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Five Things Learned

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5 Things Learned: Colts vs. Texans, Week 6

The Colts throttled the Houston Texans, 31-3, on Sunday at Lucas Oil Stadium to improve to 2-4 on the season. Here are five big storylines we learned coming out of the game. 


1. Carson Wentz had his best game with the Colts – again.

Wentz set a career highs with 402 passing yards and a passer rating of 128.5. Notable here are Wentz's top four passer ratings in his career:

Through the Colts' first four games, Wentz built a foundation of ball security — he had zero turnover-worthy plays, as graded by Pro Football Focus, entering Week 5. He had one against the Baltimore Ravens, which came when edge rusher Odafe Oweh blasted off the edge and forced a strip-sack in the first half. 

But the point is Wentz has taken good care of the ball, and on Monday, he made a number of the kind of big plays head coach Frank Reich saw him make up close in 2016 and 2017 with the Philadelphia Eagles.

"I thought he played really well," Reich said. "I thought that during the game but then watching the tape I think it was even better than I saw on the field. Really did a lot of good things. The play to (Michael) Pittman was a big, big-time league throw, guy in his face, they're in cover zero pressuring him. Pittman obviously makes an amazing play.

"Was good with the ball — beside the sack fumble, really played near-flawless in many respects. So the key is consistency. What we'll talk about is anybody can come in and play one great game, but now we gotta back it up."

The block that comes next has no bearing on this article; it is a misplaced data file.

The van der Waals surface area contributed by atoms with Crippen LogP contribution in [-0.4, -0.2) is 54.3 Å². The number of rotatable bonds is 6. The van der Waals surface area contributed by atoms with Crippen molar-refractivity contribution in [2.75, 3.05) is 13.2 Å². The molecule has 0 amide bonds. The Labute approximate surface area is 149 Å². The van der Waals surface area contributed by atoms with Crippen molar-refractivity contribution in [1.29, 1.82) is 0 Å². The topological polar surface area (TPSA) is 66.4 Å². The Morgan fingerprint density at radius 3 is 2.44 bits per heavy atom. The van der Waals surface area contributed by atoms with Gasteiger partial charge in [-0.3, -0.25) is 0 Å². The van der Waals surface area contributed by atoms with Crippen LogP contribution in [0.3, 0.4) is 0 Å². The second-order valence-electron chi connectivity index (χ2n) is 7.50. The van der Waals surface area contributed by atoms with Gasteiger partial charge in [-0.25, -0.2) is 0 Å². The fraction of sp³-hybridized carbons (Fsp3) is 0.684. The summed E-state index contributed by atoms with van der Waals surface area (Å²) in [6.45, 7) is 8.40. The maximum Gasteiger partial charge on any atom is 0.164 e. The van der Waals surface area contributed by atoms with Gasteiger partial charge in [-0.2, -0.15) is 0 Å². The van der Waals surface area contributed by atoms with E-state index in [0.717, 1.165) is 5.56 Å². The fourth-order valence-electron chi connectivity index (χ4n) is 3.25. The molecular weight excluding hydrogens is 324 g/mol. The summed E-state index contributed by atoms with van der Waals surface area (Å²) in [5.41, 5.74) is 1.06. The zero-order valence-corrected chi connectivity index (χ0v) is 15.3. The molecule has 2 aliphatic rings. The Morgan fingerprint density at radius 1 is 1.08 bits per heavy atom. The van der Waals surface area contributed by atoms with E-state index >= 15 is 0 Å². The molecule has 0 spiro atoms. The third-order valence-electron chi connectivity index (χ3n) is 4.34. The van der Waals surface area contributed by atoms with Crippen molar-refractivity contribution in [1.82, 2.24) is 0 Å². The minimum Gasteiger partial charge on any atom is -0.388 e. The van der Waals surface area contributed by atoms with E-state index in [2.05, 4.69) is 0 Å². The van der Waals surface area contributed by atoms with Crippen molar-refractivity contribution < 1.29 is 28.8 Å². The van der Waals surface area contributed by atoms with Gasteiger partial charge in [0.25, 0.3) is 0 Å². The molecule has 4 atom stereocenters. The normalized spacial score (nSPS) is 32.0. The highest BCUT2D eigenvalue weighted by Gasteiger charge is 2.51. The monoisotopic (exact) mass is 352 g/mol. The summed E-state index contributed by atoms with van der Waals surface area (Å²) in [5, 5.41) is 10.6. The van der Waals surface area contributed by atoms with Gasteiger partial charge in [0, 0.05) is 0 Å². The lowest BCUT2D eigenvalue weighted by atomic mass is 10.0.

It's a slippery slope to pick and choose on stats, but it's worth noting that Wentz's season-long numbers look like this when you take out his playing-on-two-sprained-ankles game in Week 3 against the Tennessee Titans:

  • 94/136 (71 percent)
  • 1,128 yards (8.3 Y/A)
  • 7 TDs/1 INT
  • 108.3 passer rating

"No matter what the situation is he's frickin' playing balls out and he's just improving," offensive coordinator Marcus Brady said. "It's good to see. He's doing what we're asking of him and he's just getting better all around."

2. Rodrigo Blankenship is dealing with a hip issue.

Reich did not have an update Tuesday afternoon on Blankenship, who underwent an MRI earlier Tuesday to evaluate the hip issue the second-year kicker played with on Monday Night Football. 

Blankenship missed a 47-yard field goal as time expired. He also missed a PAT and had a field goal blocked, although he said after the game his hip did not impact him on the blocked kick.

"I guess it kind of felt like a stabbing pain," Blankenship said. "Every time I cocked my leg back to swing, and then when I would initiate my swing coming down, it was like a really sharp and intense kind of stabbing feeling in my hip."

Blankenship said the pain flared up during pregame warm-ups and he did whatever he could to try to minimize it throughout the evening. He also didn't use that stabbing pain as an excuse after the game.

"Regardless of what I've got going on," Blankenship said, "I've still got to hit the ball straight."

3. Michael Pittman Jr. and Jonathan Taylor looked like stars.

Michael Pittman's 42-yard touchdown was an incredible show of force by the second-year wide receiver, who went up and out-muscled Ravens cornerback Anthony Averett on a jump ball from Wentz. He finished with six receptions for 89 yards and is making the kind of physical, tough plays that set the tone for the Colts' offense (more on those later).